Masked Identity — Nowhere to Hide


“I don’t think that I’ll close my eyes
‘Cause lately I’m not dreaming
So what’s the point in sleeping?
It’s just that at night,
I’ve got nowhere to hide”

– Andrew McMahon

Artist Statement

The objective was to create a mask in how we interpret what a mask is. For me, a mask is trying to keep everything contained, but I can’t and so it all comes pouring out in one dark mess. This mask is about how I deal with my emotions, and how I fail to deal with them. In fact, I barely deal with them at all, and on a daily basis, it is just relentless crying and frustration over everything in life. I’ve tried to contain my emotions before. I try to appear stable, and I try to appear strong because that’s what most people do. Most people put on a brave face for the outside world and deal with their negative emotions privately. As for me? I have tried to hold back my emotions, but I find myself struggling and I can feel my exterior cracking open. It starts with a single tear running down the side of my cheek, and then it becomes a massive flood of dark emotions as I unravel from the inside out.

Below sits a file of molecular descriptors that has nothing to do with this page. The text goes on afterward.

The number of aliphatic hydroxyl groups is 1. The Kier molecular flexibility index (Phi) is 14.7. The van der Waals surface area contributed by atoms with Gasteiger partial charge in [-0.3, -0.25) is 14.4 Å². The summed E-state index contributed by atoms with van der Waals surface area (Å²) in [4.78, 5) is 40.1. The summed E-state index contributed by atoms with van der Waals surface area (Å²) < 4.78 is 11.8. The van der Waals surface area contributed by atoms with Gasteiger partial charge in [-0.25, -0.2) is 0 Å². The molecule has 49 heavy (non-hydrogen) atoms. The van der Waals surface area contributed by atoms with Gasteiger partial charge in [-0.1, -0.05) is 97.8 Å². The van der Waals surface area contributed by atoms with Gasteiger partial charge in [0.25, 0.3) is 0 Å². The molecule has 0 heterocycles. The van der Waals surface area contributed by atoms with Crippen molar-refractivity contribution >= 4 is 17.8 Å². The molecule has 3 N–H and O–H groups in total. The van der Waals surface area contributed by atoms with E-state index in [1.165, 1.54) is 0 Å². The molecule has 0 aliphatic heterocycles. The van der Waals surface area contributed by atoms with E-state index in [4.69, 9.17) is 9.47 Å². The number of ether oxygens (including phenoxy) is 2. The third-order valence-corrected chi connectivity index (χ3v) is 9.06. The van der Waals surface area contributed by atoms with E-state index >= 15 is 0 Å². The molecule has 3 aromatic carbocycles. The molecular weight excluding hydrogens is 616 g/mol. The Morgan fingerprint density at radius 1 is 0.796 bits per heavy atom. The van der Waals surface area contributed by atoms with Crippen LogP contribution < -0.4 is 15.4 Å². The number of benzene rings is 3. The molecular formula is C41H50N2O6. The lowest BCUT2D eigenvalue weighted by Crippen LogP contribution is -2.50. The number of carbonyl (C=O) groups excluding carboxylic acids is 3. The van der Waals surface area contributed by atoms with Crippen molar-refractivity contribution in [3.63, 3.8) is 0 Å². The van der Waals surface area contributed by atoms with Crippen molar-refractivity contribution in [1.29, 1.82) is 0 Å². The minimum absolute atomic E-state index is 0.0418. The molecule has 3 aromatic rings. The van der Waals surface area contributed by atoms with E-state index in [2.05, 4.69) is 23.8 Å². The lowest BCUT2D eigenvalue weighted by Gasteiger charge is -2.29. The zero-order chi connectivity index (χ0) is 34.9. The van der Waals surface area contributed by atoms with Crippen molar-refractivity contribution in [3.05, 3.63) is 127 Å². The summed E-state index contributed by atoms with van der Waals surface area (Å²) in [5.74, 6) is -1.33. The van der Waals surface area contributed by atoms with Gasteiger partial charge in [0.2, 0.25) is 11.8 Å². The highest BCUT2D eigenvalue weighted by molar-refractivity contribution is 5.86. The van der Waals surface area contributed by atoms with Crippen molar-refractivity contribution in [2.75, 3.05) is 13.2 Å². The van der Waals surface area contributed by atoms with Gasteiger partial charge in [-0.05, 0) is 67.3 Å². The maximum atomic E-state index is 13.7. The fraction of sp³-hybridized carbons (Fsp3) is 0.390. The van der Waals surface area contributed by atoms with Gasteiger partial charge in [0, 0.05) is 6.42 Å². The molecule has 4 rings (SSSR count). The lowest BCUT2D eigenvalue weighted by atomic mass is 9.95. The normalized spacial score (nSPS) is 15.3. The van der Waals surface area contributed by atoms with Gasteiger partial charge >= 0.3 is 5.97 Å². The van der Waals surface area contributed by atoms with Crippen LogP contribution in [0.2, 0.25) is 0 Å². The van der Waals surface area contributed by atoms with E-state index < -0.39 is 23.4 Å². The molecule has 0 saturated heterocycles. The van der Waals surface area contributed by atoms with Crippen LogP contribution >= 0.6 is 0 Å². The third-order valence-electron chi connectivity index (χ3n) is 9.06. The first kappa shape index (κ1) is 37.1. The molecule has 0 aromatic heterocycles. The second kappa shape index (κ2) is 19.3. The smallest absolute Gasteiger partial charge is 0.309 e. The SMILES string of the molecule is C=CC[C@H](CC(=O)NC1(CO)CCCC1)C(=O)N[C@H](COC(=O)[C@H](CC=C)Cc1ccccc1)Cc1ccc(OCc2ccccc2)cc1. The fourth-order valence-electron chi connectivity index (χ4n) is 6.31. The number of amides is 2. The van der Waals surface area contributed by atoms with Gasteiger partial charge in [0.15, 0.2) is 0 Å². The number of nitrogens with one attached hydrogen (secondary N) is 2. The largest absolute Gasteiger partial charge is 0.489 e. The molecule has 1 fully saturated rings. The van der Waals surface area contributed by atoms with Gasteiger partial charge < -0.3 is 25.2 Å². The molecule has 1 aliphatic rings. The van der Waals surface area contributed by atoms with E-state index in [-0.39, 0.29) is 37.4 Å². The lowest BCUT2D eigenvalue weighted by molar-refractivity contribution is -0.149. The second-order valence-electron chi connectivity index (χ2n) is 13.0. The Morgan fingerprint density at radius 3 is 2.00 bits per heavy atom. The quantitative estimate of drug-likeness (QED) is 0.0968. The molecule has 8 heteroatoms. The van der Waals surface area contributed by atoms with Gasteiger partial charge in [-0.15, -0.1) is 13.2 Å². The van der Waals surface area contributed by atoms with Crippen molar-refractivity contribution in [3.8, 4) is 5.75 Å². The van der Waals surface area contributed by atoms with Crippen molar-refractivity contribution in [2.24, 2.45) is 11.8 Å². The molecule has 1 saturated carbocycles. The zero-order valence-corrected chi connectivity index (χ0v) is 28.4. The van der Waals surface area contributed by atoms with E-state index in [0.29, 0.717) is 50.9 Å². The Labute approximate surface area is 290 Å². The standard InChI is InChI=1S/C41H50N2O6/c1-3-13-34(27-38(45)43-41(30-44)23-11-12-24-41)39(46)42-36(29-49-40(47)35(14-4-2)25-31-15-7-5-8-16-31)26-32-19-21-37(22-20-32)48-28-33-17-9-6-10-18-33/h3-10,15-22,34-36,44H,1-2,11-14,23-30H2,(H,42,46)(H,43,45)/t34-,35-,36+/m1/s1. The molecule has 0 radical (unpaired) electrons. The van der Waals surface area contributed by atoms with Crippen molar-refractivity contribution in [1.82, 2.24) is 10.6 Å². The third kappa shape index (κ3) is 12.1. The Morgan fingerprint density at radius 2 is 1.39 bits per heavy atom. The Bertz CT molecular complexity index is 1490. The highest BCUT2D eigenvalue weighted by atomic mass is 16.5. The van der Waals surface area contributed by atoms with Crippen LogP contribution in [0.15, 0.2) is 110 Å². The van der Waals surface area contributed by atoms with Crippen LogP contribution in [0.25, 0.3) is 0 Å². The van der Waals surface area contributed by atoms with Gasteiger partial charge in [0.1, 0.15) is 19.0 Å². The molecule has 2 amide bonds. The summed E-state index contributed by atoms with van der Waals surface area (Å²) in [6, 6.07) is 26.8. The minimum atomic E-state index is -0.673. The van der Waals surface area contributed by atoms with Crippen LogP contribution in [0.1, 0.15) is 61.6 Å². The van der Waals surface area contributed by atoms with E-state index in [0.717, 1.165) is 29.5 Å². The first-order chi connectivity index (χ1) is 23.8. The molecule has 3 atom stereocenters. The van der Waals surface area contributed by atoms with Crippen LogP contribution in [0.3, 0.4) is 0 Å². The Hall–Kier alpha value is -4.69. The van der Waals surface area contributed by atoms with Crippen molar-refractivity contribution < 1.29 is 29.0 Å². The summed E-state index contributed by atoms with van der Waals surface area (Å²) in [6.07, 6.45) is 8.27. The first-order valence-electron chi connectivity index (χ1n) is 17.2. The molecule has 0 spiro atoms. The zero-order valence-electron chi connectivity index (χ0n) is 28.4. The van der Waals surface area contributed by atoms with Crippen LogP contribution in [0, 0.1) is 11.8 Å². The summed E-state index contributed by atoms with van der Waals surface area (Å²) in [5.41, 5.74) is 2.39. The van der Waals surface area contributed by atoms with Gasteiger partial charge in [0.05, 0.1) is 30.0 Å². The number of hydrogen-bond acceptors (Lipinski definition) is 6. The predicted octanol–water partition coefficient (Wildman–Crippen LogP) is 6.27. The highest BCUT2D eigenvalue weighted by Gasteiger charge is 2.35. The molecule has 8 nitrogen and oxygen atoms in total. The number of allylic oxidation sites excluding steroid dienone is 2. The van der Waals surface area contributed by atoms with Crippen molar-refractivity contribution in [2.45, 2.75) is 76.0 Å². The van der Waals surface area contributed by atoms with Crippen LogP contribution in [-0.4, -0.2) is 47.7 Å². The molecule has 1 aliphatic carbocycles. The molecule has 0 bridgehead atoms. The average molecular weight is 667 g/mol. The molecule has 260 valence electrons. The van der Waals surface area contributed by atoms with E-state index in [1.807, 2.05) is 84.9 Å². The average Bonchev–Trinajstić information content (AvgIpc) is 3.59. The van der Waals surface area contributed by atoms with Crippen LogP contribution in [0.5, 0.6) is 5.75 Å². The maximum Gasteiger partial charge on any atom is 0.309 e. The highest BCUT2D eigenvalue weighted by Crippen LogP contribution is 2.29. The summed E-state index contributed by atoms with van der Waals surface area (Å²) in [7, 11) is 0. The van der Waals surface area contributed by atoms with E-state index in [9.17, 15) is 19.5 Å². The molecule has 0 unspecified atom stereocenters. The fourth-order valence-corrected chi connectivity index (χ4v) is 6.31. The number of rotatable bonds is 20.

I used yarn, fabric, and party streamers to create a variety of texture that is symbolic of the variety of negative emotions that come pouring out. I chose to use specifically black because black is not only powerful, but it is representative of all the dark, negative emotions that coming pouring forth out of the face of the mask.

The red pillow is a symbol of self-gratification or the desire to seek pleasure. When people are sad, they naturally seek out something that is pleasurable that will make them feel better. The pillow brings a sense of pleasure in the form of comfort. It is something soft that one can hold close and tightly against their body, and they don’t feel like they’re alone anymore. This is a narrative of one of those nights where the world feels gray and it’s been a bad day, and I begin to feel myself unravel again, but I find a sense of warm comfort in the pillow.

Materials Used

  • Wire
  • Tracing Paper
  • Matte Gel Medium
  • Black Spray Paint
  • Black Yarn
  • Black Lightweight Fabric
  • Black Party Streamers

Approximate Dimensions

5 in x 9 in x 34 in


Yoko-Ono — Cut Piece (1965)

Craig Green — Designer


Nicholas Alan Cope and Dustin Edward Arnold — Artists


In-Process Photos



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